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Nationalism is Changing the Face of Globalization

November 18, 2022


Foreign affairs commentator Gideon Rachman (@gideonrachman) reminds us, “Globalization is not just about trade and technology. It is also about politics.”[1] He adds, “Political change, above all the collapse of communism, created the conditions for an age of hyperglobalization. Now political change, above all rising nationalism, is threatening the dense network of economic ties built up over the last three decades. The enemies of globalization can be found across the political spectrum, from the nationalist right to the anti-capitalist left, and from the environmental movement to the intelligence services.” Globalization is historically defined as the relatively unfettered flow of goods, services, resources, people, and ideas around the world. Clearly, political policies can (and do) impose roadblocks to all of globalization’s flows.


For decades, many economists pointed to the disastrous protectionist policies of the early twentieth century as one of the main causes of the Great Depression. Rachman points out, “A decade ago, protectionism was still a dirty word in US politics. But the Trump administration started a trade war with China and the Biden administration has kept the tariffs in place. A bipartisan consensus in the US is now pushing for policies to reduce economic dependence on China and to repatriate key industries.” To be fair, the pandemic and the war in Ukraine have demonstrated that reliance on global supply chains can be risky. And the entrenchment of authoritarian governments in China, Russia, and elsewhere does little to reassure people that relying on global supply chains is a good idea. Rachman argues, however, “One possible conclusion to draw is that global economic connections and supply chains are now too intricate to be disentangled. While there may be a will to deglobalize, there is no real way.”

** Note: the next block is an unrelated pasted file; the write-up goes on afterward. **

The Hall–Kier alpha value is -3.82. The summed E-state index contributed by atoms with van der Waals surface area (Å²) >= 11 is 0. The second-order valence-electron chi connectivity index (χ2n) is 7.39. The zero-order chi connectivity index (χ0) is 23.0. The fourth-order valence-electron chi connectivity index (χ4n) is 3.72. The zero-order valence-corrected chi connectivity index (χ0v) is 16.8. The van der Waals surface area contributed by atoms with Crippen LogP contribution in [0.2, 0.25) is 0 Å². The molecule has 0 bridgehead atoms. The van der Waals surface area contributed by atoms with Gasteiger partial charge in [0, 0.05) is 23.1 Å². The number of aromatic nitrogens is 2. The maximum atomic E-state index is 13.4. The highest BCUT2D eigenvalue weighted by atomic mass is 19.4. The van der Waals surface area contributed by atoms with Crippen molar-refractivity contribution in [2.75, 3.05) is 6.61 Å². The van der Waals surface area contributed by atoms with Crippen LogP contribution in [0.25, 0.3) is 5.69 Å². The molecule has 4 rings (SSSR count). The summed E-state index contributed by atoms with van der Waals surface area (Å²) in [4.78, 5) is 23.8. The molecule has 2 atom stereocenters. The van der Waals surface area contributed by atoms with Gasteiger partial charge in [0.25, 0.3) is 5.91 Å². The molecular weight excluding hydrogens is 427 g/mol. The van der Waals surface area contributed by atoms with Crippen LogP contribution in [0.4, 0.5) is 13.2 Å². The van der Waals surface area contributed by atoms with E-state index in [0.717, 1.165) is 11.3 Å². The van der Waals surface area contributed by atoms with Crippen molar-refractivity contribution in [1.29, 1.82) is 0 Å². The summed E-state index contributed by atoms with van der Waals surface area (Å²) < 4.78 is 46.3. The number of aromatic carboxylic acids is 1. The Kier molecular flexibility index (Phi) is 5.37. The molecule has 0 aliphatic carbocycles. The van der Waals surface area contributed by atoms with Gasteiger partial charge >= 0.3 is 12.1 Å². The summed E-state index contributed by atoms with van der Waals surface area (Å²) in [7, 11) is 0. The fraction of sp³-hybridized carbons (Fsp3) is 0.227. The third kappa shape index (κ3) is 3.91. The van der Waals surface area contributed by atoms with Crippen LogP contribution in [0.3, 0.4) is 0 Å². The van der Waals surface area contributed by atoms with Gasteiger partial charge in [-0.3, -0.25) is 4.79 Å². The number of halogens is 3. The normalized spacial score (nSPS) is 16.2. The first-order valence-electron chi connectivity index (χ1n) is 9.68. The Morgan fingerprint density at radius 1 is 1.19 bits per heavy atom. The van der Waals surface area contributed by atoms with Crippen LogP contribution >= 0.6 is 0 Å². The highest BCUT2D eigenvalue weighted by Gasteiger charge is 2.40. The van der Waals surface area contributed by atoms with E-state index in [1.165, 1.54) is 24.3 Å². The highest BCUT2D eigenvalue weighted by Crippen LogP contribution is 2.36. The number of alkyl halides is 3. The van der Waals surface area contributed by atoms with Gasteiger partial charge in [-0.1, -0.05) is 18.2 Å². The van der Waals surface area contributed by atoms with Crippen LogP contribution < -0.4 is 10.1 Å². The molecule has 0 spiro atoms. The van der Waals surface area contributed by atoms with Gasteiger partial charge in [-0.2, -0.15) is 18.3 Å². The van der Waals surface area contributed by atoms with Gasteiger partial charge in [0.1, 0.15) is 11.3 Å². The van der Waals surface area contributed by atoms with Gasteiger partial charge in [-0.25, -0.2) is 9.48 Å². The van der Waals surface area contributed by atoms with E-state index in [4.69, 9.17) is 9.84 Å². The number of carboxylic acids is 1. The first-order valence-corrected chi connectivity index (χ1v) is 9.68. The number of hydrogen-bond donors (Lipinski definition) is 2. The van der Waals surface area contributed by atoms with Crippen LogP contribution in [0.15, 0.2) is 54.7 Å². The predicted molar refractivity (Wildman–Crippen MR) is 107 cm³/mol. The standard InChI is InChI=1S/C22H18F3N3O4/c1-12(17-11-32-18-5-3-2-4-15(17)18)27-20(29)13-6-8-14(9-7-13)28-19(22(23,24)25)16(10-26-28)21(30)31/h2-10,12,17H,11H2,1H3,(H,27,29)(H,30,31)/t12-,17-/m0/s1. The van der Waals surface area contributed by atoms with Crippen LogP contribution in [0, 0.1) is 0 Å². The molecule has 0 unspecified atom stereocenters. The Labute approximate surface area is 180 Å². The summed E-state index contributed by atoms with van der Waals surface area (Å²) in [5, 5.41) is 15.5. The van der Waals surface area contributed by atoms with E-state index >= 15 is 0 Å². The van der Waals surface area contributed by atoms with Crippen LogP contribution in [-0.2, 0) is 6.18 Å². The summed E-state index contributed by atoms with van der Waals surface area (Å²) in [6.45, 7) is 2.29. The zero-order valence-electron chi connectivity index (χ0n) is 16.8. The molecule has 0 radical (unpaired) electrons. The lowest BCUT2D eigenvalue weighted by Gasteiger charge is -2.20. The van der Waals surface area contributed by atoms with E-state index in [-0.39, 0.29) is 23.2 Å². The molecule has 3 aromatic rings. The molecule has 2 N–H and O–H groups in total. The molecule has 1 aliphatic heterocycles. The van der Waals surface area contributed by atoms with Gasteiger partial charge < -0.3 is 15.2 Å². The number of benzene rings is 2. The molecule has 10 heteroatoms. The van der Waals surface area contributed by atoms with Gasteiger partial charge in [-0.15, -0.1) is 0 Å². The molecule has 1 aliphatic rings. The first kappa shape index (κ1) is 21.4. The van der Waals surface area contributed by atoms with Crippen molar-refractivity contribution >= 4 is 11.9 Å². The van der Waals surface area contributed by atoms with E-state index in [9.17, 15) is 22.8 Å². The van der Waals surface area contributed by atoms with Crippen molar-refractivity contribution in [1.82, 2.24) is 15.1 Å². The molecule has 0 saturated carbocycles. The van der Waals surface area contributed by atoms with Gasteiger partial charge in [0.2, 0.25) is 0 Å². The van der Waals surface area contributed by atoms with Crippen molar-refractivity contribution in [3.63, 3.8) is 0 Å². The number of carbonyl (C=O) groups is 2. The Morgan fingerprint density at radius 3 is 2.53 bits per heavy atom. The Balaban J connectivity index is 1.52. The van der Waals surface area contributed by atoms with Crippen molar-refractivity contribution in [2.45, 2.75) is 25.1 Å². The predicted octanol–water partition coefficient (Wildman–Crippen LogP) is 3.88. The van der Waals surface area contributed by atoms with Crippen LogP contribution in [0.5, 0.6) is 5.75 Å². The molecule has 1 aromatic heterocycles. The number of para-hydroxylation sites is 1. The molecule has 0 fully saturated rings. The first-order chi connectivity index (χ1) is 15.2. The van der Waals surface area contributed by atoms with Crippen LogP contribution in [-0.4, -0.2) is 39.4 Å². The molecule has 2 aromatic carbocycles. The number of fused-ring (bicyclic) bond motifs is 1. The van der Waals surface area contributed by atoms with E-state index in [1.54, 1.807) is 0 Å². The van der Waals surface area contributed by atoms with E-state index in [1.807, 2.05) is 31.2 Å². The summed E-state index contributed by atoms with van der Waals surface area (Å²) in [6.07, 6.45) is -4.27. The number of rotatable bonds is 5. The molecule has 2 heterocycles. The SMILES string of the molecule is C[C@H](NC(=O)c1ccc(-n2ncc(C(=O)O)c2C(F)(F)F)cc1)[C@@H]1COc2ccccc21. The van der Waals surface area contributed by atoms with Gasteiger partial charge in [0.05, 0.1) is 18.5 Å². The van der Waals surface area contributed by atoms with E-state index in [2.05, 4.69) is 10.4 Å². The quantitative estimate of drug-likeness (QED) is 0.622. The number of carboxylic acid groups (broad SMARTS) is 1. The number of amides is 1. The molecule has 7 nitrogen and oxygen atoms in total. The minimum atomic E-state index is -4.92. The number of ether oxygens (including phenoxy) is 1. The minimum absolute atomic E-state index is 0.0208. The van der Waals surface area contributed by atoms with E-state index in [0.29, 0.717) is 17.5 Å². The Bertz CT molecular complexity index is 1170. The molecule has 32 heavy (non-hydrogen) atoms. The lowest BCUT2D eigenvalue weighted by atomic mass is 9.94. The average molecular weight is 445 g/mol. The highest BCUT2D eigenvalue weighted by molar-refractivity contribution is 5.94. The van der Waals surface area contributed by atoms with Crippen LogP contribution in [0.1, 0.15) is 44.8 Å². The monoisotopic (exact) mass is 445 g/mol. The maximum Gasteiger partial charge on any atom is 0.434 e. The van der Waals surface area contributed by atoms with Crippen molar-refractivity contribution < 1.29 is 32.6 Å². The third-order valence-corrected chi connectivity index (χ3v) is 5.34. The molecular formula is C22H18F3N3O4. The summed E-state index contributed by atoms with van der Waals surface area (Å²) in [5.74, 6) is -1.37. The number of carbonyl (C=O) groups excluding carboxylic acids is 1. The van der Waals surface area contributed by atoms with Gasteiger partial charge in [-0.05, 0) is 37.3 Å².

The Changing Face of Globalization


Even if there is no sensible way to “deglobalize,” the nature of globalization has been changing significantly. Economic commentator Martin Wolf (@martinwolf_) has argued on several occasions, ““Globalization is not dead. It may not even be dying. But it is changing.”[2] Wolf cites the work of Richard Baldwin (@BaldwinRE), who argues there have been three waves of opportunities to trade in different ways. Wolf explains, “First, industrialization and the revolution in transport generated opportunities for trade in goods. More recently, new information technologies allowed ‘trade in factories’: it became profitable to move entire factories to where labor was cheap. Today, however, the broadband internet allows ‘trade in offices’: if one can work for one’s employer from home, someone in India can do so, too.” Of course, anyone who has dealt with call centers in other countries understands that time differences and language barriers are a challenge.


Like Rachman, Wolf recognizes that nationalism can also negatively impact this third wave of trade. He explains, “An important difference between the first and second waves, which need movement of objects, and the third, which moves information virtually, is that obstacles to physical trade are far easier to impose than those to virtual trade. It is not impossible to impose the latter, as China shows. But it requires great effort.” Nationalist regimes, like those in China, Russia, and Iran, have demonstrated they are more than willing to make that effort. Despite the linear discussion of these waves, it should be clear that all three of these trade waves are still underway — goods are still moving around the world, companies are still looking to locate factories in locations offering cheap labor, and virtual offices are springing up around the globe.